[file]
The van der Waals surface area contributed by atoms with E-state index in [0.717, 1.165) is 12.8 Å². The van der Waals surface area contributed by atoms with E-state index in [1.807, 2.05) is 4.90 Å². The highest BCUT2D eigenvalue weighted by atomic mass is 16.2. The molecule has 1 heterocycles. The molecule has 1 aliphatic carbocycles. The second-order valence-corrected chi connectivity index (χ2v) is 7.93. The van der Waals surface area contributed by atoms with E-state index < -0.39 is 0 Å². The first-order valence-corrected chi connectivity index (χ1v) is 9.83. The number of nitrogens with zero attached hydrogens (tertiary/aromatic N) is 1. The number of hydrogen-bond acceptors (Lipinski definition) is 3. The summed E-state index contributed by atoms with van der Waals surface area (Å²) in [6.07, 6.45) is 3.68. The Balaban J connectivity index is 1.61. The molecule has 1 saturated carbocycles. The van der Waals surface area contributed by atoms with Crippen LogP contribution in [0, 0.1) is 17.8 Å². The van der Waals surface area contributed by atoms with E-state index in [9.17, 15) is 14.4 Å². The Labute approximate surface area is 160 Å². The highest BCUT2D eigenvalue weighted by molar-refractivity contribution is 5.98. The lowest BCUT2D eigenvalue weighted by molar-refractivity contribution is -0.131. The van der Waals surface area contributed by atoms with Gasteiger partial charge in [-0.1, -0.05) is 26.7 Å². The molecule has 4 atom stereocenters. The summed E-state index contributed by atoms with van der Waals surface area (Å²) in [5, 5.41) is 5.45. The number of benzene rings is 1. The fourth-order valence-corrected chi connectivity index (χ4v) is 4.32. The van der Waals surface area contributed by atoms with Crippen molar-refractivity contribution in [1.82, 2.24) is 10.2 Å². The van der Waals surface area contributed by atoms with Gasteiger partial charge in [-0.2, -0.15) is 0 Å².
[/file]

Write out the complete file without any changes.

The van der Waals surface area contributed by atoms with E-state index in [0.717, 1.165) is 12.8 Å². The van der Waals surface area contributed by atoms with E-state index in [1.807, 2.05) is 4.90 Å². The highest BCUT2D eigenvalue weighted by atomic mass is 16.2. The molecule has 1 heterocycles. The molecule has 1 aliphatic carbocycles. The second-order valence-corrected chi connectivity index (χ2v) is 7.93. The van der Waals surface area contributed by atoms with E-state index < -0.39 is 0 Å². The first-order valence-corrected chi connectivity index (χ1v) is 9.83. The number of nitrogens with zero attached hydrogens (tertiary/aromatic N) is 1. The number of hydrogen-bond acceptors (Lipinski definition) is 3. The summed E-state index contributed by atoms with van der Waals surface area (Å²) in [6.07, 6.45) is 3.68. The Balaban J connectivity index is 1.61. The molecule has 1 saturated carbocycles. The van der Waals surface area contributed by atoms with Crippen LogP contribution in [0, 0.1) is 17.8 Å². The van der Waals surface area contributed by atoms with E-state index in [9.17, 15) is 14.4 Å². The Labute approximate surface area is 160 Å². The highest BCUT2D eigenvalue weighted by molar-refractivity contribution is 5.98. The lowest BCUT2D eigenvalue weighted by molar-refractivity contribution is -0.131. The van der Waals surface area contributed by atoms with Gasteiger partial charge in [-0.1, -0.05) is 26.7 Å². The molecule has 4 atom stereocenters. The summed E-state index contributed by atoms with van der Waals surface area (Å²) in [5, 5.41) is 5.45. The number of benzene rings is 1. The fourth-order valence-corrected chi connectivity index (χ4v) is 4.32. The van der Waals surface area contributed by atoms with Crippen molar-refractivity contribution in [1.82, 2.24) is 10.2 Å². The van der Waals surface area contributed by atoms with Gasteiger partial charge in [-0.2, -0.15) is 0 Å².